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Burkina Faso: At Least 50 Women Kidnapped By Islamic Extremists



Burkina Faso: At Least 50 Women Kidnapped By Jihadis

(CTN NEWS) – DAKAR, Senegal –  In Burkina Faso’s northern Sahel area last week, at least 50 women were kidnapped by Islamic extremists, a local official claimed on Monday.

Approximately 15 kilometers (9 miles) from the village of Arbinda in the Soum province, the kidnappings took place on January 12 and 13, according to a statement from Lt. Col. P.F. Rodolphe Sorgho, the governor of the Sahel.

He said the women were abducted while collecting wild fruit in the wilderness.

Thousands of people have been killed, and almost 2 million have been displaced in Burkina Faso as a result of jihadi violence linked to both al-Qaida and the Islamic State organization.

Burkina Faso: At Least 50 Women Kidnapped By Jihadis


Due to consecutive governments’ failures to end the conflict, there were two military coups in 2022, the second of which was an attempt to overthrow the previous military regime.

With a promise to restore security, the military junta that took control in September is still battling to stop the violence.

According to an internal report for assistance organizations seen by The Associated Press, 116 security incidents were reported during the second week of this month.

The figure indicates an increase of more than 60% from the final week of December.

Extremists have surrounded towns all around the nation, obstructing the free flow of people and commerce.

Displaced families near Ouagadougou, Burkina Faso, last year after fleeing jihadist attacks in the country’s north and east. About 50 women are reported to have been abducted by militants near Arbinda. Photograph: Issouf Sanogo/AFP/Getty Images

According to rights organizations, the town of Arbinda has been under Islamist blockade for years, rendering women more susceptible to violence if they attempt to flee.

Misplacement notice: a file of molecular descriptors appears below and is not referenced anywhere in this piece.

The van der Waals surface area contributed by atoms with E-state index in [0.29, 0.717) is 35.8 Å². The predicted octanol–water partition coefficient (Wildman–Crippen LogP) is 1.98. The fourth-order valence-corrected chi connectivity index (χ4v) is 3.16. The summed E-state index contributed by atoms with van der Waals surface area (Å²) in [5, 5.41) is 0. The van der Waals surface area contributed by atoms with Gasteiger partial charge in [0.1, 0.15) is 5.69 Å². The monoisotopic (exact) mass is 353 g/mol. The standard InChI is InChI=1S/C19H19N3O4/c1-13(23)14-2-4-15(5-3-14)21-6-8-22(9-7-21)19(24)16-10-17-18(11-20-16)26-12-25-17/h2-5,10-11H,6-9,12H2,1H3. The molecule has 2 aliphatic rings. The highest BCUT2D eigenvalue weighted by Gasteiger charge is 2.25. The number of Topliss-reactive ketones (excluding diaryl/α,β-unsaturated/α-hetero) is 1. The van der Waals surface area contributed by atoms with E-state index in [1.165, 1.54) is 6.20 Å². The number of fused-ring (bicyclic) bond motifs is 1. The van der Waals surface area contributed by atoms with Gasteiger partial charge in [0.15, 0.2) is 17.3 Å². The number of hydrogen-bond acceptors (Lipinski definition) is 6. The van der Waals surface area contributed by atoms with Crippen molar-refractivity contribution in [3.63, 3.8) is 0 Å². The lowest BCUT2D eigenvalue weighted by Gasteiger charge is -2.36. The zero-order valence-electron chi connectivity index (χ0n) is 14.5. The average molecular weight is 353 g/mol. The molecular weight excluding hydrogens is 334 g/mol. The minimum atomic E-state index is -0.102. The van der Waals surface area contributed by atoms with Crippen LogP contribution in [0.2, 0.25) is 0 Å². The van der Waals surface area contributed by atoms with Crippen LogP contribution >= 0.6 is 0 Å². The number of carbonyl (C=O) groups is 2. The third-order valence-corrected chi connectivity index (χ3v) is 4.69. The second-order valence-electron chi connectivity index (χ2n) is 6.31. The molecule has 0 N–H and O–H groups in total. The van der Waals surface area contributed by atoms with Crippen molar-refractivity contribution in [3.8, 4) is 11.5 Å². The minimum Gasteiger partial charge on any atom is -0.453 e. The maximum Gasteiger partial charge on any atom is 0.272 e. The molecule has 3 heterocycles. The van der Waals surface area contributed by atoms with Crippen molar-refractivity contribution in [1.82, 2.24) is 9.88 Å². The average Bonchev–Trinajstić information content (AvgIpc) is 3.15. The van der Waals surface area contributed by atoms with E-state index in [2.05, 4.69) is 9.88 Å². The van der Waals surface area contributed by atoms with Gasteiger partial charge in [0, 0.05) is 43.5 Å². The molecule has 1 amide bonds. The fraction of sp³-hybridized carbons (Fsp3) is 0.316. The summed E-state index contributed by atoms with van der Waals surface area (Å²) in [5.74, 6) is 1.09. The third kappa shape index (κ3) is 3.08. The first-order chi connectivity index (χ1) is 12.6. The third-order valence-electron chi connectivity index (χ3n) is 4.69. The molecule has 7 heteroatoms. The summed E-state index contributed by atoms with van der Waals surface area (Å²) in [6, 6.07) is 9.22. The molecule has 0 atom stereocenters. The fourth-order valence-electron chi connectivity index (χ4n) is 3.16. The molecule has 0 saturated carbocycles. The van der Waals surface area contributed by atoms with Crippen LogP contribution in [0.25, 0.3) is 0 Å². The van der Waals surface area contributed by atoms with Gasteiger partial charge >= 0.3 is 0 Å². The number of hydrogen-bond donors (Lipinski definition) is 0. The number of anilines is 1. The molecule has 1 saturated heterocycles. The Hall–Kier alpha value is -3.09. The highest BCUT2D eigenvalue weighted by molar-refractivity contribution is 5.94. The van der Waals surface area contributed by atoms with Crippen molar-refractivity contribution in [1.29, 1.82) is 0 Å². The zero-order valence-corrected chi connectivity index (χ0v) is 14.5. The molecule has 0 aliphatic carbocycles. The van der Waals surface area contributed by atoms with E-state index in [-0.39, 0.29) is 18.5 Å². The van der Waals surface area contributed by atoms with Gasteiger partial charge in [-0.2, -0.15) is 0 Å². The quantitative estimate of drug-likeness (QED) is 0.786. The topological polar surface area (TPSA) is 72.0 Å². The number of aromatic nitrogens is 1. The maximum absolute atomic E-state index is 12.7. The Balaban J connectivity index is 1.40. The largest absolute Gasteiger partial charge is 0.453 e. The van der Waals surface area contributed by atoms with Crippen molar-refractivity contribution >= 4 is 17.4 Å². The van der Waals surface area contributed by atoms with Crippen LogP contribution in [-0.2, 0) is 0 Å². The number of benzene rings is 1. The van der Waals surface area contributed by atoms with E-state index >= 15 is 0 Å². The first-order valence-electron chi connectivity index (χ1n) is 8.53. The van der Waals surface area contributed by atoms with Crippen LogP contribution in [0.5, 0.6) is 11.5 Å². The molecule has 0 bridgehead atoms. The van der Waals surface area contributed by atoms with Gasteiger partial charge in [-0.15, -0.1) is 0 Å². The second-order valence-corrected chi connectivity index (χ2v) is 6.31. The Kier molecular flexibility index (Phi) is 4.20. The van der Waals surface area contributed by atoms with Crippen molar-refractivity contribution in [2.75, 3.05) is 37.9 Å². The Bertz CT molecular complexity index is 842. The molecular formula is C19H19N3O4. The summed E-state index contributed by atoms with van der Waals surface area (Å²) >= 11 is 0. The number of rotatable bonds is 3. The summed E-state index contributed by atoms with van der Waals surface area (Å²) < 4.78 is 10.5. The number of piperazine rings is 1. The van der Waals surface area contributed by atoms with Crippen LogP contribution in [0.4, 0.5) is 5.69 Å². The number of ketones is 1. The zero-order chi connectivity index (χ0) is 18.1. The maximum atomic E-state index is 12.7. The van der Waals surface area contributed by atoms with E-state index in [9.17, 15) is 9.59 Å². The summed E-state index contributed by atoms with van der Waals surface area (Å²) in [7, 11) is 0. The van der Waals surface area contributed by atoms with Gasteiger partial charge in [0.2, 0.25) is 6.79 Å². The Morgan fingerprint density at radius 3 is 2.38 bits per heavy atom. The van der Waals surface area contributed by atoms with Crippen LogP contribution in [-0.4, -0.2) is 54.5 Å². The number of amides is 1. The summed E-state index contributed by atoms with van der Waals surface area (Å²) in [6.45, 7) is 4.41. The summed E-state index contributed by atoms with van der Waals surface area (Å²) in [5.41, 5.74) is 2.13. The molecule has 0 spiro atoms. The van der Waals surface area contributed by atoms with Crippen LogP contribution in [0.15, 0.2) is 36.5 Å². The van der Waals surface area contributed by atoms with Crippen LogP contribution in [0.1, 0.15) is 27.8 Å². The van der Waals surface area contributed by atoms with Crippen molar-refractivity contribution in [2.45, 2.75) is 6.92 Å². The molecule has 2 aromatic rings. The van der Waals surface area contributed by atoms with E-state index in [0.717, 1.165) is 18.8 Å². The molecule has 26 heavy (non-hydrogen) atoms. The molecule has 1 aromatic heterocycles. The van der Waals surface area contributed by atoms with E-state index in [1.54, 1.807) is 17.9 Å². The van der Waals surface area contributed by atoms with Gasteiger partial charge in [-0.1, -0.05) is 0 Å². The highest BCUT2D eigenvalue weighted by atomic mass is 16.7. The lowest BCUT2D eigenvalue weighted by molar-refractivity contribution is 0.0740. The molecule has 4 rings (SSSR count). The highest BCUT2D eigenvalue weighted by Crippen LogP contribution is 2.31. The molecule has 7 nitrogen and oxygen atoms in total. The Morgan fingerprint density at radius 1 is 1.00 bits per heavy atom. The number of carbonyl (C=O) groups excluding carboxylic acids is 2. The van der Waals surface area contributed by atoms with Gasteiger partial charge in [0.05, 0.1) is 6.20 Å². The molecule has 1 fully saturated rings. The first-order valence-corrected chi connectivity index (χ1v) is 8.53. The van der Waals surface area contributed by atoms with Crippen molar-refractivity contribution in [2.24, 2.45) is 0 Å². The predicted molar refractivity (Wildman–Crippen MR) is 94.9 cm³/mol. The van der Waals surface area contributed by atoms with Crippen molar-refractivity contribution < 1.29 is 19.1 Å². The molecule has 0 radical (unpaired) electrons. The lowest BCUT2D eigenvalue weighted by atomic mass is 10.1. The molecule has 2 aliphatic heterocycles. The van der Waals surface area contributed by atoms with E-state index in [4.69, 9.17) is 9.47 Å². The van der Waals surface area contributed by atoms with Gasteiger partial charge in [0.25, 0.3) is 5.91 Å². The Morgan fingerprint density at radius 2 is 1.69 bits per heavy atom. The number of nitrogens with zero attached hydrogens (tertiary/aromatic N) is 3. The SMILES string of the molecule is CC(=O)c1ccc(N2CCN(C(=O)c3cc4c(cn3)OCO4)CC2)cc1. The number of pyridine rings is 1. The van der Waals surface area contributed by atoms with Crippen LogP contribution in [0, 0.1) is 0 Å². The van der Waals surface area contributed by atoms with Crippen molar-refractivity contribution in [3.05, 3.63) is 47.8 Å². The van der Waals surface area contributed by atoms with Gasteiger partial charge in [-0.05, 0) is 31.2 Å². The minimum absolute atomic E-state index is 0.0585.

Boureima Werem, a former mayor of Arbinda, claimed that the widespread kidnappings were a novel approach and might signal a change in the extremists’ strategies.

The kidnappings in Burkina Faso have been dubbed “a very alarming and dangerous development that exposes the vulnerability of women in places under blockade,” according to Ousmane Diallo, a researcher at Amnesty International’s regional office for Central and West Africa.

All parties to the conflict “must defend the rights of civilians and their rights to their livelihoods,” Diallo said.

In these besieged communities, “the government needs to pay more attention and provide more safety for people, but (also) (a) specialised approach to the protection of women and girls.”


The CEO of Intelonyx Intelligence Advisory, Laith Alkhouri, claimed the jihadis are attempting to exert more pressure on the Burkinabe administration.

Alkhouri asserted that kidnappings are a powerful negotiating tool and a simple method to score points.

These methods “are designed to increase public pressure on the government to make concessions, such as ransom money, and to emphasize the ruling body as unable to defend its inhabitants.

Instilling dread among the populace and fostering mistrust between the public and the government.”


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